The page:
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Learning Library Photo Skills, Wedding Skills

44:05 Duration

Family Formals

Family formals are an important part of any wedding day!  Even if your wedding photography style is largely documentary in nature, family formals is a must-shoot part of any wedding photography coverage.

How do you make this part of the day easier for everyone involved?  How do you know who should be present for the family formals?  How do you gather everyone together?  What settings do you use?  How do you light these groups?  What if you’re inside for family formals?  What if you’re outside?  How do you know what to do?

Join wedding photographer Susan Stripling as she demystifies the family formal process.  After this video, you won’t dread these group portraits – you might even enjoy them!

Susan begins by talking about logistics, location, and the timeline itself.  It’s imperative that you plan with your clients to know the who, what, where, and when of the family formals.  Susan will help you figure out how much time you need for these group portraits, and how to work with your clients to ensure that time is provided for in the timeline.

Susan will also share her Wedding Day Worksheet, which helps her plan this part of the day with ease.  If you’ve ever struggled with a client to obtain their family formal list and understand their complicated family dynamics, this Worksheet will really help you out!

From there, it’s time to shoot!  Susan will teach you how to light family formal groupings with one simple off-camera flash.  She will help you understand and demystify the following:

  • How to set up an off-camera flash
  • How to determine the power of your flash
  • How to achieve proper exposure and balance that with the flash power
  • How to choose the correct shutter speed
  • How to choose the correct f-stop
  • How to choose the correct ISO

After this, it’s time to shoot!  Susan will lead you through exactly how she poses, arranges, lights, and manages family formals – both inside and outside!  You’ll get to see how these two scenarios differ from each other, as well as how they’re the same.

The end of this tutorial will be a troubleshooting discussion.  Susan polled hundreds of wedding photographers to find out what their common problems and issues are with the family formal time of the wedding day – and she answers all of them!  After this video you’ll be armed with the technical ability, the organizational know-how, and the confidence to approach your next family formal session with ease!


  1. Alvin Johnson
    Thank you, this is very helpful with knowing your setting and lens you use for the family formals. I am guessing if I am the only shooter and don’t have someone helping me that I will use a light stand to get the same out come. Susan, if possible can you also as a side note talk about some of the things you do and how would you do them if you was the only shooter and no one there to help hold the light, carry your equipment, … etc how will you get things done…. thank you.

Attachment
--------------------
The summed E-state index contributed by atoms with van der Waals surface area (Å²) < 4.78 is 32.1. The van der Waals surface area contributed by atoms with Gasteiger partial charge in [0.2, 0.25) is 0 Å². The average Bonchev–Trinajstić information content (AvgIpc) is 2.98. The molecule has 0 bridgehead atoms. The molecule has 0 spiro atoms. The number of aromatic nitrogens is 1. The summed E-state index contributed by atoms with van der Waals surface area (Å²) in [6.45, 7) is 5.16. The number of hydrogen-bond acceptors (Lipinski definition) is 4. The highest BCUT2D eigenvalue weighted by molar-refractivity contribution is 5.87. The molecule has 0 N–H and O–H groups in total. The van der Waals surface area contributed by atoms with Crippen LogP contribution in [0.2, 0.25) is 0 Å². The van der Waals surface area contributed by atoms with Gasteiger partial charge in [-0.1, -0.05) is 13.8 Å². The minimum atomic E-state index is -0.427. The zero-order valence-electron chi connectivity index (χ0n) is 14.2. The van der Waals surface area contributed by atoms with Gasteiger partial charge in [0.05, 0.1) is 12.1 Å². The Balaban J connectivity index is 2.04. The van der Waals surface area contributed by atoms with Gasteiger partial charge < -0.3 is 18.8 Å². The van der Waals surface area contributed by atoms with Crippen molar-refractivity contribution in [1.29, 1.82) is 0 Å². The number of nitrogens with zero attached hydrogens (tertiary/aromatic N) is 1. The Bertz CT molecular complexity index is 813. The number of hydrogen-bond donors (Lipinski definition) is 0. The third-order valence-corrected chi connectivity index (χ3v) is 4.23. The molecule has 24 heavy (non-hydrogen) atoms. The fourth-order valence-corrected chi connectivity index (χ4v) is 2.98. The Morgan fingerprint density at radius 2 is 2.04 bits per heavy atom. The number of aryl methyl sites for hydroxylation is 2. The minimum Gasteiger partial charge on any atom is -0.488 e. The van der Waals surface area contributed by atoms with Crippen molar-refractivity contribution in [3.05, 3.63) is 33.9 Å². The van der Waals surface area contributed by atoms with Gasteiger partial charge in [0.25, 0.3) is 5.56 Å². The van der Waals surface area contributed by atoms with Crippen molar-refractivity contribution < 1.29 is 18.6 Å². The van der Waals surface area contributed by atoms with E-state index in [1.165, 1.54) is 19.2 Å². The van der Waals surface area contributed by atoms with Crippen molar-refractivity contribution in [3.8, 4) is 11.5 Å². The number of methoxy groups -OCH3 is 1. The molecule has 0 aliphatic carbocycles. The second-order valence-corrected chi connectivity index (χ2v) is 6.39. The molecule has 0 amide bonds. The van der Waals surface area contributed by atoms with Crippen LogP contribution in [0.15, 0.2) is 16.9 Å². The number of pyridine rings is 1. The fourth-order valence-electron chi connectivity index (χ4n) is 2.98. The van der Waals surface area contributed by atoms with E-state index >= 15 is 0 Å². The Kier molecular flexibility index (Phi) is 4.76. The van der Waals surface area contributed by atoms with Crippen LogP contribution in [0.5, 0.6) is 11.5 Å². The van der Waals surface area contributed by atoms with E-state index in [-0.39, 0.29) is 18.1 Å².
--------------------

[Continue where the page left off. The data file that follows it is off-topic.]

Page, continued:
1. I am always on matrix metering, but it’s most important to me to be able to meter in my head/from experience, not to rely on the camera’s meter!

  2. Susan, It would be nice to see how you photograph a group of 20 or more people (including teenagers and toddlers, an grandparents) in the tutorial to see how you interact differently with the larger group. 🙂

    1. I don’t really interact differently with bigger groups, but I will absolutely put this on the wish list for future videos!

  3. Love how you explained the larger group with one OCF. And I love the Rogue flashbender. I had a small Rogue bounce, but just purchased the large Rogue flashbender. 🙂

  4. I would love to know about multiple light setups as well. Where I live (in the deep South), it’s not uncommon to have 20 people in the wedding party and large families. Is it better to invest in a strobe or use multiple diffused flashes?

  5. Hey Susan, do you have any schematics showing set ups (camera settings & People-camera-flash relationship) for indoor, outdoor, small groups, large groups having large and confined space available using flash? Particularly setups where you’d use two flashes (are there any scenarios where you’d use three or more flashes?)? Also, do you ever use a tripod during the Wedding or the family portraits? If so, what scenario renders the use of a tripod in your opinion? Thanks for your time 🙂 Love the classes so far! 🙂


Susan Stripling